Nepalese Student Association celebrates Hindu festival Holi 

Holi is also known as the Festival of Colors. Photos by Molly Burke / The Jambar

By Molly Burke

The Nepalese Student Association held a Holi celebration from 1 p.m. to 5 p.m. April 7 at the Cafaro House lawns. 

Holi is a Hindu festival that celebrates the arrival of spring and the eternal love of the goddess Radha and the god Krishna. It also signifies the triumph of good over evil as it commemorates the victory of Vishnu’s form as Narasimha Narayana over Hiranyakashipu. 

NSA president, Sashank Pandey, said Holi was in March, but the celebration took place in April because of the cold weather. 

“The actual date of Holi that is celebrated in Nepal and India has already gone like one month ago, it was like on March. But due to the cold weather, we could not celebrate. Now that the weather is getting warmer, we are celebrating as soon as possible,” Pandey said. 

Holi is celebrated in almost every part of India and Nepal, but is not a recognized national holiday in the U.S. Pandey said he is happy to celebrate Holi on campus. 

“We Nepalese people, we already know about this, but we can provide [Americans information] about how our culture is and how we celebrate different festivals. We feel like we are far from home, so small events like this can make us feel like we are with our culture and we feel happy,” Pandey said.

Students throw powdered colors at each other for the Festival of Colors.

The holiday is also known as the Festival of Colors and is celebrated by smearing powdered colors onto a person’s skin and clothes. Students at the celebration danced to music while throwing bright pink, yellow, purple, blue and green colors into the air and onto one another.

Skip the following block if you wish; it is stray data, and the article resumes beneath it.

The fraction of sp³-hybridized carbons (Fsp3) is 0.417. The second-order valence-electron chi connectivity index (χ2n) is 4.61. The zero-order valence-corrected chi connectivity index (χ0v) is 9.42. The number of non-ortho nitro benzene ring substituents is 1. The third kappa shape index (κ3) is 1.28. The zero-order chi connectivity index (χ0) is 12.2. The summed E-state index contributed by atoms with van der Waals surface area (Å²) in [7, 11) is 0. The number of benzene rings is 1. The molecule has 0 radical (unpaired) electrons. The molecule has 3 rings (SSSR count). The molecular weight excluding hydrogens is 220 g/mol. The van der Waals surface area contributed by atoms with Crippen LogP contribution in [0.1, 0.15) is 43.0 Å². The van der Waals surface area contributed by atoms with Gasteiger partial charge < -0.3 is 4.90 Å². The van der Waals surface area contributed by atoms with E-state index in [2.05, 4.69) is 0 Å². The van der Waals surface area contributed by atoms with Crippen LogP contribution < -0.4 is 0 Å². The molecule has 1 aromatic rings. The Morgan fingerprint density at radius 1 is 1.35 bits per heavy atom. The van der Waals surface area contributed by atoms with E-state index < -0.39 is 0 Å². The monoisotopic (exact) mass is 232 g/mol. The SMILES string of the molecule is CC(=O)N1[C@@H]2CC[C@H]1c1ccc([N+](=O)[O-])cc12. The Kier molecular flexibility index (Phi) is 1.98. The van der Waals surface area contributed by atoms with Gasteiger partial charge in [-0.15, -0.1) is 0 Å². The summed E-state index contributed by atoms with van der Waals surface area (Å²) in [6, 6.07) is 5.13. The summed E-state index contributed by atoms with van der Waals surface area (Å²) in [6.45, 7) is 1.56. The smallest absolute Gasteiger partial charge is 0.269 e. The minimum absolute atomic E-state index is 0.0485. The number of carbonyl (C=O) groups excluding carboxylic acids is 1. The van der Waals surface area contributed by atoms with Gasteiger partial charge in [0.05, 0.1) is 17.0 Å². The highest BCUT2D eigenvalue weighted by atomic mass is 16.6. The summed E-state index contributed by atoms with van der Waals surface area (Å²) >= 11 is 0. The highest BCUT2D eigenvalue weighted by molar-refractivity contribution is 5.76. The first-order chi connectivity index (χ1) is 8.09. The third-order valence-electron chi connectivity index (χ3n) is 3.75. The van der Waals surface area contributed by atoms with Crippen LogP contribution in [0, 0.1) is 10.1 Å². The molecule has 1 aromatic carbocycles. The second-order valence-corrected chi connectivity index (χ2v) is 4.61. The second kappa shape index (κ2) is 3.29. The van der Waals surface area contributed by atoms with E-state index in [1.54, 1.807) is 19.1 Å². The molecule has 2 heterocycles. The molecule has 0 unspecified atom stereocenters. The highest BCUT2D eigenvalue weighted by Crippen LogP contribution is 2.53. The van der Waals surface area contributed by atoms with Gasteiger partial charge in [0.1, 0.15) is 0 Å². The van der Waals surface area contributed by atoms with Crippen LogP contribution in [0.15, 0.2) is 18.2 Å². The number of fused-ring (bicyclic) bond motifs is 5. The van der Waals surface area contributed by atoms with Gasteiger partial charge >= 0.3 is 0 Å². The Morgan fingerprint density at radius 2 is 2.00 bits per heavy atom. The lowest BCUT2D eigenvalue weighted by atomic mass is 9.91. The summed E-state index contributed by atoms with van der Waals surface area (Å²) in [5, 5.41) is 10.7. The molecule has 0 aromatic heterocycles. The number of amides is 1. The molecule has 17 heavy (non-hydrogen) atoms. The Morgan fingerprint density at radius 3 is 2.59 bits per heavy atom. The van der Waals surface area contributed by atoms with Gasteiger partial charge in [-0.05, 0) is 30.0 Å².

Manev Desai, a freshman biology pre-medicine major, said each color is symbolic.

“Each color is supposed to represent a different aspect of life. Red represents love, yellow represents [a] bright, cheerful, jolly spirit. Green represents the lush greenery, [and] pink represents the fresh beauty,” Desai said. 

Desai said he was excited to celebrate with the colors.

“[I’m most excited for] the color run. It signifies that coloring your life with the new spirit of spring, the fresh awakening of the new energies that come with the spring,” Desai said. 

Aniket Singh, a graduate student studying computer science, said he enjoyed the Holi celebration. 

“It’s the festival of colors and that’s what we like. Everyone is just having fun, not worrying about anything, just enjoying the colors,” Singh said.

Singh said having Holi at YSU was important for those who celebrate and who are unfamiliar with the holiday. 

“There are a lot of Nepalese and Indian students and I’m pretty sure some other cultures celebrate something similar, but they don’t get to celebrate this in America,” Singh said. “It’s a great opportunity to get involved in these kind of events and festivals, and even for American students they can get some experience in this so it’s good for basically everyone and it makes us diverse.”

For more information on the Nepalese Student Association, email Pandey at [email protected]